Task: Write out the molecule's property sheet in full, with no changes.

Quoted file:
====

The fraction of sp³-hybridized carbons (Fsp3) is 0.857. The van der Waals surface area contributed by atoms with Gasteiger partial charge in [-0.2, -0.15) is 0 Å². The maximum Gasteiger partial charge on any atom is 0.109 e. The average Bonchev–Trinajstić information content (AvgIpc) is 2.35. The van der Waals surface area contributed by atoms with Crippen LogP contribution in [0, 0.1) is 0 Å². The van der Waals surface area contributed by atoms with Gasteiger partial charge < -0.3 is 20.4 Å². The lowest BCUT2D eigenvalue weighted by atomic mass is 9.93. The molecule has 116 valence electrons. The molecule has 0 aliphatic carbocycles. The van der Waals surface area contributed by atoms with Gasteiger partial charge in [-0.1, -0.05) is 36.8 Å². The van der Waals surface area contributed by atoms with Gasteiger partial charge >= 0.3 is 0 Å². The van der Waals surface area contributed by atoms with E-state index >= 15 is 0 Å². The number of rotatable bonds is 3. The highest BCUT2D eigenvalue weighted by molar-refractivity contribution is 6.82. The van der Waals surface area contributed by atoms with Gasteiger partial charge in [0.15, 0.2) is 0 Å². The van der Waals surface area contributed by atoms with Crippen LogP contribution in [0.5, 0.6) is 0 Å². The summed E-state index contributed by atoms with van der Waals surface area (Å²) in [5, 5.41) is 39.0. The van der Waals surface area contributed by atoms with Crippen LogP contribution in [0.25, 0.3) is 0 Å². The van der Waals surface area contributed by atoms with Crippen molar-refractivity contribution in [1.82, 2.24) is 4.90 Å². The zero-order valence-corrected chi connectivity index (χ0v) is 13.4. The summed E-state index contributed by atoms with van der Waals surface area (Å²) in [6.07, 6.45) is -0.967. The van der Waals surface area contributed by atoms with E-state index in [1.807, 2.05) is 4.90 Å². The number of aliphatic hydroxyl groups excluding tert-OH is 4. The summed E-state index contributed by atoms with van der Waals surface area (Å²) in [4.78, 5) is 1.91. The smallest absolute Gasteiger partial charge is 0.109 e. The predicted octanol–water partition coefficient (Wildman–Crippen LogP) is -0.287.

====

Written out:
The fraction of sp³-hybridized carbons (Fsp3) is 0.857. The van der Waals surface area contributed by atoms with Gasteiger partial charge in [-0.2, -0.15) is 0 Å². The maximum Gasteiger partial charge on any atom is 0.109 e. The average Bonchev–Trinajstić information content (AvgIpc) is 2.35. The van der Waals surface area contributed by atoms with Crippen LogP contribution in [0, 0.1) is 0 Å². The van der Waals surface area contributed by atoms with Gasteiger partial charge < -0.3 is 20.4 Å². The lowest BCUT2D eigenvalue weighted by atomic mass is 9.93. The molecule has 116 valence electrons. The molecule has 0 aliphatic carbocycles. The van der Waals surface area contributed by atoms with Gasteiger partial charge in [-0.1, -0.05) is 36.8 Å². The van der Waals surface area contributed by atoms with Gasteiger partial charge >= 0.3 is 0 Å². The van der Waals surface area contributed by atoms with E-state index >= 15 is 0 Å². The number of rotatable bonds is 3. The highest BCUT2D eigenvalue weighted by molar-refractivity contribution is 6.82. The van der Waals surface area contributed by atoms with Gasteiger partial charge in [0.15, 0.2) is 0 Å². The van der Waals surface area contributed by atoms with Crippen LogP contribution in [0.5, 0.6) is 0 Å². The summed E-state index contributed by atoms with van der Waals surface area (Å²) in [5, 5.41) is 39.0. The van der Waals surface area contributed by atoms with Crippen LogP contribution in [0.25, 0.3) is 0 Å². The van der Waals surface area contributed by atoms with Crippen molar-refractivity contribution in [1.82, 2.24) is 4.90 Å². The zero-order valence-corrected chi connectivity index (χ0v) is 13.4. The summed E-state index contributed by atoms with van der Waals surface area (Å²) in [6.07, 6.45) is -0.967. The van der Waals surface area contributed by atoms with E-state index in [1.807, 2.05) is 4.90 Å². The number of aliphatic hydroxyl groups excluding tert-OH is 4. The summed E-state index contributed by atoms with van der Waals surface area (Å²) in [4.78, 5) is 1.91. The smallest absolute Gasteiger partial charge is 0.109 e. The predicted octanol–water partition coefficient (Wildman–Crippen LogP) is -0.287.